December 19, 2008
I've never been one to sit on the sidelines and watch. In fact, even the thought of watching crazy college kids riding bikes through sloppy mud puddles, jumping over barriers and running for their lives, without participating myself, is by far one of the hardest things to comprehend, but that is exactly what I have been doing these past several weeks.
I'm sitting at this moment in the hotel room in either Kansas or Missouri for the Cyclo-cross National Championships. We pulled in this morning around 1:30 a.m. after a long drive from the lovely city of Durango, Colorado. Although the drive was long, a mountain of college final reviews helped pass the time.
The reason I have yet to be introduced into the ‘psycho' world of cyclo-cross can be traced back to the Fort Lewis College Squawker Mountain Bike Race. Not only was it the race, but also the six times I had previously taken my mountain bike out on a little adventure. It is not the fault of my Giant bicycle, it isn't the fault of the USWCDP director, Michael Engleman, and it isn't the fault of the people who attempted to fully engulf me in the ropes of mountain biking in such a short time. It's simply a miscommunication between my brain function and my physical movement. In simpler words, it's very important to remember correctly which is the rear brake–especially going down a rock section with a right turn at the bottom.
Since then, I was in a cast for four weeks hoping that would fix the torn ligament within my wrist, but unfortunately that is not the case. This Wednesday I will be, once again, going in to get my wrist looked at, but this time I will be going in for surgery. As much as I wish I was competing this year at the cyclo-cross nationals for the first time, I am awaiting my appointment that will hopefully correct this injury so I can once ride again.
Cyclo-cross is a crazy sport. In Durango I watched about three of the Squawker Cup races in the dry dirt, but in the mud it is a whole different story. My teammates are coming back to the trailer with these huge grins on their faces speaking of how much fun the course is, while in the meantime, I will tell myself that next year I will be out there with them. Someday I will ride a 'cross bike.
However, me must not forget Thanksgiving! During this time I had about two weeks where I had no cast, no school and I could ride all I wanted. I must say that spending a whole week with a girl from Mississippi and Kmac (Kristin McGrath) climbing up a mountain to some 10,000 feet was by far the coolest thing I have ever done. Although I did not climb the whole way between Durango and Silverton, I did climb farther than I ever have in my whole entire life and it was absolutely spectacular. At the time, when Michael told me I was done and to get in the car, I will admit that not being able to descend down the other side was something I was not anywhere near happy about, but as I fell asleep on the way back to Durango, I completely understood that he just might know a little more than me.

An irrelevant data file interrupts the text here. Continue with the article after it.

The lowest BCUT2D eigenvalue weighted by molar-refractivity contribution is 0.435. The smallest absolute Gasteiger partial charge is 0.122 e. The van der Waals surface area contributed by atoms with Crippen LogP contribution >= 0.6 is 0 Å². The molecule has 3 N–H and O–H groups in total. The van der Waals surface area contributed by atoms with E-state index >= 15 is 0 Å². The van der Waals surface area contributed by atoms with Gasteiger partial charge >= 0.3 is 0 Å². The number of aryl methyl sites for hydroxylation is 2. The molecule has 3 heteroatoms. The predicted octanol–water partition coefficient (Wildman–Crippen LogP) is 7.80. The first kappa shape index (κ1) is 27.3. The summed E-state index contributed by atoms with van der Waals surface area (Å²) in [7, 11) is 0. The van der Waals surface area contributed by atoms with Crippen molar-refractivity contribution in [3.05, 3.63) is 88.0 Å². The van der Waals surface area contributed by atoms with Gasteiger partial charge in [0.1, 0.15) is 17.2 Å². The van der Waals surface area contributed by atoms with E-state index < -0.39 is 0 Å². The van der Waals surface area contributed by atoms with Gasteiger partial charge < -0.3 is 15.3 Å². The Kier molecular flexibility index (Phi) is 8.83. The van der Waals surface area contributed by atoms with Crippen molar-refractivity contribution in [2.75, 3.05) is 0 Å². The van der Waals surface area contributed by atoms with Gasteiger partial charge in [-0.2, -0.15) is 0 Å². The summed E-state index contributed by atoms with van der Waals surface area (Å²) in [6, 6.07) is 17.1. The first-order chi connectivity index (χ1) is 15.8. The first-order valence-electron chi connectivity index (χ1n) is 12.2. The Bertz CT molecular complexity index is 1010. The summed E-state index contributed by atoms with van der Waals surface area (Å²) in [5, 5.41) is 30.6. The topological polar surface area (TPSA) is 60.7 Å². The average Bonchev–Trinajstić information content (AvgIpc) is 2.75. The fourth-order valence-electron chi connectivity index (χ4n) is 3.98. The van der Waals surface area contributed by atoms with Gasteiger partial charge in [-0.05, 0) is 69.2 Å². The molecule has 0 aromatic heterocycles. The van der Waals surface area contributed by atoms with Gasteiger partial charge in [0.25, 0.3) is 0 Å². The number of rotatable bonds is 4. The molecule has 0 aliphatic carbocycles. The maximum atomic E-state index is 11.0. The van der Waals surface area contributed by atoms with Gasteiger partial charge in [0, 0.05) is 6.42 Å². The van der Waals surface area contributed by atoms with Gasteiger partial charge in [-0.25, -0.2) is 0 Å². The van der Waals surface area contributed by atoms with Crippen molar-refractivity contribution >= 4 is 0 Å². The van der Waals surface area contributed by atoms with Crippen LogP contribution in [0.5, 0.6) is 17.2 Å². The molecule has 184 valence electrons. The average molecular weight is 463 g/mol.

I spent a week in Dolores with Lauren Hall, from Mississippi, Michael and Missy (the dog). After destroying the lamp and coffee table, Michael's house was completely full from our bags, boxes, bikes and bodies. Coffee...mmmmm. It was an amazing week of riding, laughing, eating and just enjoying ourselves. Not to mention, thank you Bob Roll for the amazing pies (and I met him too!). That was pretty cool.
As I am still sitting in the hotel room listening to the wind howl, a memory I do not miss from the great state of Minnesota, Ruthie Matthes, FLC Cycling Head Coach, continues to wonder what Toto is possibly angry about and saves the lives of ladybugs we find getting lost within our room. Amongst this madness the Fort Lewis College Cycling Team prevails and today they will ride through the mud and dirt, wake up tomorrow morning and do it all over again.
Although I am not playing in the mud with them, I continue to believe that next year I will be. Like I said, it is not the fault of anyone else. I like to think it is God telling me, "maybe you shouldn't be doing this right now?" So, I will go through my lovely surgical operation and this road season I will ride my heart out knowing that I will be on my bike and nothing then is going to stop me.
For now I stand on the outside of the tape and watch the madness continue, lap after lap, feeling my own adrenaline pump through my veins as Dave Towle continues his reign over the microphone (p.s. he's probably one of the coolest people I have met this weekend ), knowing soon I will be out there. I shall wait my turn, ride the trainer, go home to Minnesota and spend some quality time with my parental supervisors until this horrid cast comes off and I shall again resume my position on a bicycle.
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Follow the program's young female cyclists as they embark on their journey to the top of the pro ranks
The US Women's Cycling Development program was founded by former pro rider, Michael Engleman, as a way to help promising young women cyclists reach their full potential as athletes.
The dedicated and well spoken women of this program provide thoughtful, compelling and sometimes hilarious anecdotes of their experiences in this diary. For further reading about the program, visit the USWCDP website.
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